Regardless of the actual explanation for Neanderthal sequences, the way to investigate these hypotheses is clear. It’s the same method we would use to investigate any hypothesis. If someone thinks that they have an explanation for Neanderthal mtDNA, I would ask them what testable predictions their hypothesis makes. The hypothesis of an ancient timescale fails to make accurate predictions. My explanation of DNA degradation stems from the successful match between the predictions of the YEC timescale and mtDNA differences among modern humans. This may seem mundane. But can any other explanation do better? (Jeanson 2017c, 192–194)
[Endnotes 75–76 both reference a technical paper that I published previously]
In other words, Replacing Darwin (1) contained a detailed discussion of ancient human DNA and (2) insisted that explanations for ancient human DNA conform to the gold standard of science: They must make testable predictions. My model does; Frello’s doesn’t. Therefore, my model represents a scientific explanation; Frello’s, something less than science (i.e., pseudoscience).
Furthermore, Frello repeats an error that he published previously (see Frello 2017a for his initial claim; see Jeanson 2017a for refutation). He thinks that “If mtDNA from Denisovans is unreliable, the mistakes in the sequence should be expected to be randomly distributed, when counted as synonymous vs non-synonymous substitutions.” The form of this argument resembles the form of similar argument that he published previously: “If [Jeanson’s explanations for ancient DNA] were true, we should expect various Neanderthal mtDNA-sequences to be at least as different from each other as each of them are from mtDNA from modern humans. This is far from being the case.”
Since Frello’s logic is the same, both in the previous case and the current one, I’ll paraphrase my answer from our previous exchange: Frello never gives a scientific justification as to why, “if mtDNA from Denisovans is unreliable, the mistakes in the sequence should be expected to be randomly distributed, when counted as synonymous vs non-synonymous substitutions.” I could just as easily assert that if the hypothesis of DNA degradation were true, the mistakes in the sequence should be expected to be non-randomly distributed, when counted as synonymous vs non-synonymous substitutions. What data could Frello cite to reject my claim? He cites none to justify his own. Frello assumes that the processes which degrade DNA always force these degrading sequences towards equal numbers of synonymous and nonsynonymous substitutions. How does he know that this is true? I could just as easily assume that the processes which degrade DNA preferentially force these degrading sequences towards synonymous substitutions. How could Frello prove me wrong? Thus, this particular objection of Frello’s is speculation stated as fact.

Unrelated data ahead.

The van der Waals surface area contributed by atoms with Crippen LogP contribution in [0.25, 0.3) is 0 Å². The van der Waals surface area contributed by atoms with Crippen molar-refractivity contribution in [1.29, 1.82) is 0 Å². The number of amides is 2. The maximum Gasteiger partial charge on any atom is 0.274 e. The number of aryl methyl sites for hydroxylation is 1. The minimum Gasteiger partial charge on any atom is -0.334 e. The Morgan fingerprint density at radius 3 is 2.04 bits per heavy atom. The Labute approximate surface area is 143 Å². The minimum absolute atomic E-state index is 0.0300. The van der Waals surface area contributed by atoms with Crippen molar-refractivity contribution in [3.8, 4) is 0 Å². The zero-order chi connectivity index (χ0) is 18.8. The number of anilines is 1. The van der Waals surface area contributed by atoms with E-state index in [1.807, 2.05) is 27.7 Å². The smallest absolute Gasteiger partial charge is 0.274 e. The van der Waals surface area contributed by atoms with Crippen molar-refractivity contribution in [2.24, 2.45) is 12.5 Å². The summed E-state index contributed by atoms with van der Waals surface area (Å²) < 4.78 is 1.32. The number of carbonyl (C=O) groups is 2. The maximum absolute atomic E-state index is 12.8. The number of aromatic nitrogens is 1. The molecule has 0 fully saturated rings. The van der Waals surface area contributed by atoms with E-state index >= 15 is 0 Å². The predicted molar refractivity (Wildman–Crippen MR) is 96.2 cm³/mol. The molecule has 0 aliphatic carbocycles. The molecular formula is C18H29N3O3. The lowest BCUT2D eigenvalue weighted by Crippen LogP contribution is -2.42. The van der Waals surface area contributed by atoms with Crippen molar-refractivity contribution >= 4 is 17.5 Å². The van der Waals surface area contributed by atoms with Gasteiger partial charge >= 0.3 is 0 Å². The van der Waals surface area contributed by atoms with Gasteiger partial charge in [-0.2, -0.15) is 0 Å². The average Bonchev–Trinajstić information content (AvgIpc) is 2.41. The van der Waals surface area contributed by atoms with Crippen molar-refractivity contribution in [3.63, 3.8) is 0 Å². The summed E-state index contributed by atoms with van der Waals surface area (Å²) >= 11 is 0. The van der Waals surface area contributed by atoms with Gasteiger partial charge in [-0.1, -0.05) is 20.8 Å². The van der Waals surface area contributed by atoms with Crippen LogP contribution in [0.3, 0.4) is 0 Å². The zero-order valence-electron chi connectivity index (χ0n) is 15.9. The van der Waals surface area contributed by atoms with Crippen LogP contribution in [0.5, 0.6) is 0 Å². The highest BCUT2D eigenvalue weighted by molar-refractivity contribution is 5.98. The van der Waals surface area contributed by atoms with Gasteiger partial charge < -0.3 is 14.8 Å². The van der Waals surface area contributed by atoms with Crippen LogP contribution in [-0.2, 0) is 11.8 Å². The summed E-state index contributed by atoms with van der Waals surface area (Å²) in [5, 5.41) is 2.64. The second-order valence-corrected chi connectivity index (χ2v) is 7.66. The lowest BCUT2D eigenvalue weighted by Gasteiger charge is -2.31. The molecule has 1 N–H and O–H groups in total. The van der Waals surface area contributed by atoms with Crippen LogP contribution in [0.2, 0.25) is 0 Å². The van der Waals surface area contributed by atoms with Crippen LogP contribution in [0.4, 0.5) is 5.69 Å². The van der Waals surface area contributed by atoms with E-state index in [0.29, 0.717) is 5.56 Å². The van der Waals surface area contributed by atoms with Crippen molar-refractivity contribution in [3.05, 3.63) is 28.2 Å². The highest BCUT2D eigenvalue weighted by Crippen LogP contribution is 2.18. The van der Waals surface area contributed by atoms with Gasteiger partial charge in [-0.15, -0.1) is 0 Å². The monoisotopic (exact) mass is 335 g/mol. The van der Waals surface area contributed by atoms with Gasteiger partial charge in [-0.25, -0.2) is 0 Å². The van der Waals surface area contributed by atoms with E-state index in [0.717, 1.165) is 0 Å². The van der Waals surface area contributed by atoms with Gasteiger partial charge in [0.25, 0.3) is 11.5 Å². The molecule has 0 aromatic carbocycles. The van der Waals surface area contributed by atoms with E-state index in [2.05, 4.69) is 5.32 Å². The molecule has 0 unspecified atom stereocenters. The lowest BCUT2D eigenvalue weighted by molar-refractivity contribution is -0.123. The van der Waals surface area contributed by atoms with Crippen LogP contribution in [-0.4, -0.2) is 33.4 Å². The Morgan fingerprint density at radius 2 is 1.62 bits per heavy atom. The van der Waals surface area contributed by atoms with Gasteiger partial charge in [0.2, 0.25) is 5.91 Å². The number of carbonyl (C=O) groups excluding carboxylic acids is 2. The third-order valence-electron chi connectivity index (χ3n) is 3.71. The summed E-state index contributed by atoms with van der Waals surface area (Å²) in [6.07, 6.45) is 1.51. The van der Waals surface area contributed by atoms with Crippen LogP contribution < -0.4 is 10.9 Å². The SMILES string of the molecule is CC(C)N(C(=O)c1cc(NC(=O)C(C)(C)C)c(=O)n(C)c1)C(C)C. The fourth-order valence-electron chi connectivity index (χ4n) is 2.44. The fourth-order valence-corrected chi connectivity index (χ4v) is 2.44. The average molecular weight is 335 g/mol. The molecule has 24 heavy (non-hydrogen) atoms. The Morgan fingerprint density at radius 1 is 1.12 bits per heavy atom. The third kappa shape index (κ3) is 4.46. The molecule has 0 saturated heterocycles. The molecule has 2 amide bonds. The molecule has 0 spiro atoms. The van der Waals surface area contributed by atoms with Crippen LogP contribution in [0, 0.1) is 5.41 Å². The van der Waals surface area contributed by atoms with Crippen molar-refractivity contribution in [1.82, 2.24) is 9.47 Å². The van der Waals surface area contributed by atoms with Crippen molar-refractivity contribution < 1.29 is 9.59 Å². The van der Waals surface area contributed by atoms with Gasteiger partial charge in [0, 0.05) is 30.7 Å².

Just for sake of argument, let’s say (1) that the Denisovan sequence is reliable and accurate and (2) that the Denisovan sequence has more synonymous mutations than modern human sequences do. Would this fact falsify my explanation for mtDNA? As I described above (see Replacing Darwin quotes), Denisovan sequences might represent a type of hyper-mutating sequence—one in which natural selection might indeed play a role. Again, as I mentioned above, I fully embrace natural selection as a real phenomenon. The only question is when it plays a role. At high levels of mutation, a role for natural selection wouldn’t surprise me at all. But the only way we can know when to invoke it (and when not to) is by evaluating the testable predictions that flow from models that include or omit selection. Frello has yet to make a scientific argument for his position; his critique of my claims under the section titled “Selection” have yet to enter the realm of science.